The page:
Flight Attendants Are Begging Passengers To Please Stop Doing This One Thing On Planes

Empty airplane aisle with rows of vacant seats, with a single person standing near the exit at the back of the plane
Tatsiana Volkava via Getty Images

Airplane safety is paramount to flight attendants. They inform passengers of emergency protocols and flight rules, ensure bags are properly tucked away so no one gets hurt, and help everyone be comfortable during their journey.

But while flight attendants work hard 30,000 feet in the air to keep people safe, many passengers do something detrimental to themselves and others: walking barefoot into the plane lavatory.

Recently, flight attendants on Reddit lamented about this unbelievably common habit. For your own well-being — and other passengers’ — flight attendants would like you to stop doing this, please.

“Passengers use the bathrooms all the time on the airplane with either bare feet or with only socks on,” Elizabeth Regan, a flight attendant at a commercial airline, told HuffPost.

This in-flight habit gives flight attendants “the ick” because of what could be on the restroom floor. Hilary Clark, inflight services director for California-based private jet company Planet 9 and former commercial flight attendant, told HuffPost that seeing people use the restroom barefoot is “quite concerning.” “During our training, we learned that the liquid on the lavatory floor is often more than just water,” she said.

Not to mention the fact that it’s just gross and inconsiderate to other passengers. Regan added, “It is completely unsanitary.”

Airplane lavatory with an open toilet lid, gray handle, and two rolls of toilet paper on a shelf
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In general, public restrooms can be hot spots for germs. A 2015 study from TravelMath found that the lavatory flush button on planes had 265 colony-forming units (CFU) per square inch, compared to 172 CFU on home toilet seats. While most of these germs aren’t a huge threat to a healthy adult, it’s better to reduce your risk of exposure.

“Airplane lavatories are used frequently by many passengers during flights, leading to high-touch surfaces such as door handles, flush buttons, sink faucets, and toilet seats becoming contaminated with various pathogens,” said Dr. Dahlia Philips, an infectious disease physician and medical director for MetroPlusHealth’s Partnership in Care Special Needs Plan. “Walking barefoot exposes your feet to bacteria, viruses and fungi that can enter through cuts or abrasions on your feet.”

As a general rule, Clark said going barefoot into the lavatory is “unhygienic and should always be avoided.” She suggests people bring a pair of slippers or put on disposable slippers instead of walking around barefoot. (You could also just keep your regular shoes on.)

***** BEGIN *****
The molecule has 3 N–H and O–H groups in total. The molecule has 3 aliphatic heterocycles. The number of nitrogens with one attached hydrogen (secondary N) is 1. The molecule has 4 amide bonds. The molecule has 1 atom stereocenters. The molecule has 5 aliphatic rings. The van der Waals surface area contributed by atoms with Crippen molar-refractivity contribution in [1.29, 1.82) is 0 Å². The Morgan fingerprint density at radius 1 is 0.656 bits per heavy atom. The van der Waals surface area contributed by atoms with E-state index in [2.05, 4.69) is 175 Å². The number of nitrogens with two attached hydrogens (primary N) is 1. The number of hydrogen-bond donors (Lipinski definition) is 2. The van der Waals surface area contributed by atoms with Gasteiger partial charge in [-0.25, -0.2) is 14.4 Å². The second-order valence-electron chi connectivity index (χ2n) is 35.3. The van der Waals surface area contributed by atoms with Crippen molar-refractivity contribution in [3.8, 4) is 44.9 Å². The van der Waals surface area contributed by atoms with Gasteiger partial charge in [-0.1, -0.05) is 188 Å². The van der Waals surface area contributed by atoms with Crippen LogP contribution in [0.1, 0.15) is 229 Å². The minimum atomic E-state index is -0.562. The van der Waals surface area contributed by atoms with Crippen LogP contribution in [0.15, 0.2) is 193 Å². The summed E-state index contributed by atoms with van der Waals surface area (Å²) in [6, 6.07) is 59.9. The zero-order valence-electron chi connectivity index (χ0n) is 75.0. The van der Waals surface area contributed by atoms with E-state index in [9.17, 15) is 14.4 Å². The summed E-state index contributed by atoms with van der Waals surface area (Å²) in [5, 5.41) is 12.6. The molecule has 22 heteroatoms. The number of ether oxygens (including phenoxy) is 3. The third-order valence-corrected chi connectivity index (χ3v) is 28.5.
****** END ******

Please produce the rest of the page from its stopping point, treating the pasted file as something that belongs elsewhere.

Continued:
Philips agreed, adding that you should wear socks into the lavatory at the very least “to minimize direct contact with the floor.”

A sign above a sink area in an airplane shows symbols for men, women, and a baby changing station. Nearby, a label reads,
goldhafen via Getty Images

Dr. Gonzalo Bearman, chief of the Division of Infectious Diseases at VCU Health, noted that while airplane lavatories “generally pose no greater threat than the use of public bathrooms, which are also low risk,” there are several precautions you can take to reduce the likelihood of picking up an infection.

“The best approach to cleanliness is proper handwashing and hand hygiene after the use of the airplane bathroom,” he told HuffPost.

“Also, when flushing the toilet, it is best to close the toilet lid prior to flushing the toilet. This minimizes the risk of a toilet plume —the dispersal of microscopic particles as a result of a toilet flush,” he said. These microscopic particles could potentially cause infections like norovirus, so it’s best to avoid them if you can.

Philips suggested using toilet seat covers or lining the toilet with paper, avoiding touching your face after using the toilet, using hand sanitizer afterward, and avoiding drinking or rinsing your mouth with lavatory water.

“Lastly, to avoid recontamination, consider using paper towels to turn off the faucet and open the door,” she said.

You should also practice basic flight courtesy by always cleaning up after using the restroom (and making sure to actually flush the toilet!). “Leaving a mess is inconsiderate to both the flight attendants and other passengers,” Clark said.

Regan suggested using the airport restroom before you board the plane as well. “The strangest thing I noticed, and is a pet peeve among fellow flight attendants, is that people wait until they get onto the plane to use the restroom,” Regan said. “It’s mind-boggling that you wouldn’t use the restroom while you’re in the terminal. It’s a nice big restroom with plenty of room to move about, and proper water, soap and amenities are at most gates.”

Flying should be as enjoyable as possible, but passengers shouldn’t forget they are still in a public place. Save the barefoot bathroom habits for home and keep your shoes firmly on while on a plane. This article originally appeared on HuffPost.